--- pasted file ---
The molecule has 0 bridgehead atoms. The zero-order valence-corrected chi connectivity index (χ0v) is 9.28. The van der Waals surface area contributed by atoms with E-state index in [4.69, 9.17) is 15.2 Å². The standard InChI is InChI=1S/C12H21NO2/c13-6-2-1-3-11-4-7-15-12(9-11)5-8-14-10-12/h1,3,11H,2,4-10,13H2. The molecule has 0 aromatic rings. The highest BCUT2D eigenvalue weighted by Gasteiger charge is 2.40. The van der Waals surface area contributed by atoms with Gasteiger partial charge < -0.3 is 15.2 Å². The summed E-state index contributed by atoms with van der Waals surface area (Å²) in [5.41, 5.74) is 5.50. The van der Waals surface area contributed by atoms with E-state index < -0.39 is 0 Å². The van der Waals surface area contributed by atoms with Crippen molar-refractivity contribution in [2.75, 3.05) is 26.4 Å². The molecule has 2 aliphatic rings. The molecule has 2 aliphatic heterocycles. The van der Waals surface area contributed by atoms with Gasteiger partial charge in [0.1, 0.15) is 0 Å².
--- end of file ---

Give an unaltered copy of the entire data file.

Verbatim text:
The molecule has 0 bridgehead atoms. The zero-order valence-corrected chi connectivity index (χ0v) is 9.28. The van der Waals surface area contributed by atoms with E-state index in [4.69, 9.17) is 15.2 Å². The standard InChI is InChI=1S/C12H21NO2/c13-6-2-1-3-11-4-7-15-12(9-11)5-8-14-10-12/h1,3,11H,2,4-10,13H2. The molecule has 0 aromatic rings. The highest BCUT2D eigenvalue weighted by Gasteiger charge is 2.40. The van der Waals surface area contributed by atoms with Gasteiger partial charge < -0.3 is 15.2 Å². The summed E-state index contributed by atoms with van der Waals surface area (Å²) in [5.41, 5.74) is 5.50. The van der Waals surface area contributed by atoms with E-state index < -0.39 is 0 Å². The van der Waals surface area contributed by atoms with Crippen molar-refractivity contribution in [2.75, 3.05) is 26.4 Å². The molecule has 2 aliphatic rings. The molecule has 2 aliphatic heterocycles. The van der Waals surface area contributed by atoms with Gasteiger partial charge in [0.1, 0.15) is 0 Å².